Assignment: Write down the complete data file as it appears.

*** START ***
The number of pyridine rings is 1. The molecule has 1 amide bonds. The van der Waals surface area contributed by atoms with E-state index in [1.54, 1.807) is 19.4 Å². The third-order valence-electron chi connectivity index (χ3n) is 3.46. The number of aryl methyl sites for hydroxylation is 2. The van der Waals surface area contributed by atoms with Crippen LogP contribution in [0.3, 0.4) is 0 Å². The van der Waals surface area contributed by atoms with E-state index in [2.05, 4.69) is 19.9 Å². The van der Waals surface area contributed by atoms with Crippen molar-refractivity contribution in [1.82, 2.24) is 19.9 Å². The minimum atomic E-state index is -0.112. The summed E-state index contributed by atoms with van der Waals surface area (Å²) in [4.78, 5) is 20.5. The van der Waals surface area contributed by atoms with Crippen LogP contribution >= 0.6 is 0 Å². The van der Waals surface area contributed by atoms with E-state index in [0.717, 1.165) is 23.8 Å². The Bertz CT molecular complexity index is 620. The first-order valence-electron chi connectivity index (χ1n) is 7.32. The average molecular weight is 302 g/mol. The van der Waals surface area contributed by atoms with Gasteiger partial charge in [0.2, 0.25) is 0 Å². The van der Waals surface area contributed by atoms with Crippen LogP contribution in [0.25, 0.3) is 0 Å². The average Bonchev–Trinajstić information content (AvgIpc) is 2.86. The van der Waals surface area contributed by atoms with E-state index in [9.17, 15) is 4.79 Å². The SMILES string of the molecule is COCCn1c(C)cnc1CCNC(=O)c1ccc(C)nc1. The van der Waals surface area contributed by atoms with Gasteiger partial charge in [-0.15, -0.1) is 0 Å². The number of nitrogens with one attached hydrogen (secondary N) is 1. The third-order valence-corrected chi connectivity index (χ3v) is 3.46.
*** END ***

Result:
The number of pyridine rings is 1. The molecule has 1 amide bonds. The van der Waals surface area contributed by atoms with E-state index in [1.54, 1.807) is 19.4 Å². The third-order valence-electron chi connectivity index (χ3n) is 3.46. The number of aryl methyl sites for hydroxylation is 2. The van der Waals surface area contributed by atoms with Crippen LogP contribution in [0.3, 0.4) is 0 Å². The van der Waals surface area contributed by atoms with E-state index in [2.05, 4.69) is 19.9 Å². The van der Waals surface area contributed by atoms with Crippen molar-refractivity contribution in [1.82, 2.24) is 19.9 Å². The minimum atomic E-state index is -0.112. The summed E-state index contributed by atoms with van der Waals surface area (Å²) in [4.78, 5) is 20.5. The van der Waals surface area contributed by atoms with Crippen LogP contribution >= 0.6 is 0 Å². The van der Waals surface area contributed by atoms with E-state index in [0.717, 1.165) is 23.8 Å². The Bertz CT molecular complexity index is 620. The first-order valence-electron chi connectivity index (χ1n) is 7.32. The average molecular weight is 302 g/mol. The van der Waals surface area contributed by atoms with Gasteiger partial charge in [0.2, 0.25) is 0 Å². The van der Waals surface area contributed by atoms with Crippen LogP contribution in [0.25, 0.3) is 0 Å². The average Bonchev–Trinajstić information content (AvgIpc) is 2.86. The van der Waals surface area contributed by atoms with E-state index in [9.17, 15) is 4.79 Å². The SMILES string of the molecule is COCCn1c(C)cnc1CCNC(=O)c1ccc(C)nc1. The van der Waals surface area contributed by atoms with Gasteiger partial charge in [-0.15, -0.1) is 0 Å². The number of nitrogens with one attached hydrogen (secondary N) is 1. The third-order valence-corrected chi connectivity index (χ3v) is 3.46.